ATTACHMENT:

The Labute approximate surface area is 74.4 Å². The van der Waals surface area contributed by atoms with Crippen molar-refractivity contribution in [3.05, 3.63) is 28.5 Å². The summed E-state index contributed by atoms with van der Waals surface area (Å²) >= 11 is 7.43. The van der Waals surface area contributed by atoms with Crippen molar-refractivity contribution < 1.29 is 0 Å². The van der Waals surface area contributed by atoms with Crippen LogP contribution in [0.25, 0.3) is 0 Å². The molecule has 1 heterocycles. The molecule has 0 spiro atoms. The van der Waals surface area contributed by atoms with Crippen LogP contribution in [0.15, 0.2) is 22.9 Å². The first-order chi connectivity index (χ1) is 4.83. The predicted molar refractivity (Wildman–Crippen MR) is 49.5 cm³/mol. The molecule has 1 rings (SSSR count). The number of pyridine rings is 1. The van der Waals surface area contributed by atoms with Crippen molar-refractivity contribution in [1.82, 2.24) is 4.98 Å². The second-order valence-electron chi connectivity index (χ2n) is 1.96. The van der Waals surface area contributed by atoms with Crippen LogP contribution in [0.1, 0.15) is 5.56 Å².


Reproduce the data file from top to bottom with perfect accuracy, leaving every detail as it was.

The Labute approximate surface area is 74.4 Å². The van der Waals surface area contributed by atoms with Crippen molar-refractivity contribution in [3.05, 3.63) is 28.5 Å². The summed E-state index contributed by atoms with van der Waals surface area (Å²) >= 11 is 7.43. The van der Waals surface area contributed by atoms with Crippen molar-refractivity contribution < 1.29 is 0 Å². The van der Waals surface area contributed by atoms with Crippen LogP contribution in [0.25, 0.3) is 0 Å². The molecule has 1 heterocycles. The molecule has 0 spiro atoms. The van der Waals surface area contributed by atoms with Crippen LogP contribution in [0.15, 0.2) is 22.9 Å². The first-order chi connectivity index (χ1) is 4.83. The predicted molar refractivity (Wildman–Crippen MR) is 49.5 cm³/mol. The molecule has 1 rings (SSSR count). The number of pyridine rings is 1. The van der Waals surface area contributed by atoms with Crippen molar-refractivity contribution in [1.82, 2.24) is 4.98 Å². The second-order valence-electron chi connectivity index (χ2n) is 1.96. The van der Waals surface area contributed by atoms with Crippen LogP contribution in [0.1, 0.15) is 5.56 Å².